Leading up to the AQA/IOQ conference this year, young industry professionals from Australia were hosted in a week of seminars and networking in the North Island.
THE GROUP REPORTS that the best part of the tour was meeting and networking with new people from different industries, countries and experiences, and suggest it should be an annual event.
Three South Africans were among the 10 Australians on a IQA Young Members Network’s (YMN) international study tour of Auckland and Hamilton.
Clint Hart, from the Kulpara Quarry in South Australia, called the tour “professional and well organised” with everything running smoothly.
“All the quarry tours were fantastic and everybody was so accommodating.”
Kaitlyn Duckworth, of Weir Minerals in NSW, says the group was made up of a mixture of quarry managers, operators, engineers and salespeople, who all got along really well.
YMN co-ordinator Ryan Messer, of MQG Group in Victoria, assisted IQA CEO Paul Sutton in organising the tour, and joined the second leg of the Kiwi tour.
The tour started with a visit to Otuataua Stonefields and extensive stone walls that have stood the test of time.
The tour team also visited two of the largest sites in Auckland – Winstone’s Hunua Quarry and Stevenson’s Drury Quarry, large greywacke deposits extracting upwards of two million tonnes per annum between them.
They also visited the Redbull Powder Company, the largest explosives supplier here with a 65 percent market share, which operates Toprock Drilling, with several new Sandvik drills.
Te Mata Quarry and Windfarm provided an opportunity to see a co-operative development project up close. This quarry started out as a small council pit and received a large boost when the windfarm was developed. Around 300,000 tonnes have been sourced from the quarry over 18 months, including the concrete aggregate for the 1000-tonne bases for each wind turbine.
Kiwi regulatory environment
Ryan Messer says the tour was a great educational experience considering the changes we are experiencing in our regulatory system, with demand for certificates of competency and professional development requirements.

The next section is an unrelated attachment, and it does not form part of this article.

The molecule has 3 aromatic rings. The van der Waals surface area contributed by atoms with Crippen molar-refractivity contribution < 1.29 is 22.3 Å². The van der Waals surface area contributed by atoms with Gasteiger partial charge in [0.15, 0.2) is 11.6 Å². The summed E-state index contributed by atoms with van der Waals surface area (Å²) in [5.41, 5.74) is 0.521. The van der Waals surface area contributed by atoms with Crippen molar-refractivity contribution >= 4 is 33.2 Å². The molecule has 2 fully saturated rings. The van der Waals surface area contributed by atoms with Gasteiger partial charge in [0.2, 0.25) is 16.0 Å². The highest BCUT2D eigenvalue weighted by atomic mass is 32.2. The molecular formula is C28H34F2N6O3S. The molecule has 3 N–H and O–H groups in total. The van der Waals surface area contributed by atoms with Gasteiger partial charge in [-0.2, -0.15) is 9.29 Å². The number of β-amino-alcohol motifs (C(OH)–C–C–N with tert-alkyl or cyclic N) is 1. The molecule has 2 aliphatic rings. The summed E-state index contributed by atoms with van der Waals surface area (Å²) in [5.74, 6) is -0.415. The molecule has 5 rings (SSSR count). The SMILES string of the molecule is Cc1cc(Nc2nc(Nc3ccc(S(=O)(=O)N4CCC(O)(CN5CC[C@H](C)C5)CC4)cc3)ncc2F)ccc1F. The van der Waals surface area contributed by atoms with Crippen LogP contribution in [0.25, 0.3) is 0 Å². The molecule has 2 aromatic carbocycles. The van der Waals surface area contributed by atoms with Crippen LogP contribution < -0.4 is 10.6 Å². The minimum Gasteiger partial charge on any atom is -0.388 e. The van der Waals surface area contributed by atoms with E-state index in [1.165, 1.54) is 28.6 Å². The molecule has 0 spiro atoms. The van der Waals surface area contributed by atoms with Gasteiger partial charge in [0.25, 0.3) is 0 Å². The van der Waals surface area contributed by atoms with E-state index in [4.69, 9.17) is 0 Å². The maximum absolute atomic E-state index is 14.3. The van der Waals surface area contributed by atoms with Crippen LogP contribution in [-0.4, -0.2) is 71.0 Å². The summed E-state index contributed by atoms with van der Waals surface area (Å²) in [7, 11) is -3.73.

“I really like this system and think it is something we could certainly get behind back here in Oz, he says.
“I have always been a strong advocate for ongoing professional development. It is particularly great for the IOQ institute to be able to provide a platform for the industry to meet the regulator’s requirements.
“I believe New Zealand is leading the way from a regulatory front, but the current operating, safety systems and emergency management practices are possibly slightly behind that of Australian standards.
“That being said, they clearly have a plan in place and are working very hard at improving this across the nation, and I wouldn’t be surprised that they surpass us soon.”
Tristan Throup, of Penrice Quarry and Mineral in South Australia, also thinks we have made considerable leaps forward in how we manage safety and compliance across the quarrying industry.
“It was good to see the industry’s acceptance, support and focus towards these changes.”
Tim Skyes, of Boral in NSW, was also impressed by the innovative technology that was going into static and heavy mobile equipment in our industry and noted all aggregates have to be washed prior to leaving the gate, and material class sizes for road bases are different, with roads built for a five-year life.
Others noted there is more demand for washed 65mm aggregate product here than in Australia, and the demand for a product as a result of earthquakes was “eye-opening”.
Also, some of our quarries can only mine down as far as eight metres, yet the country knocks out 50 million tonnes of aggregate a year.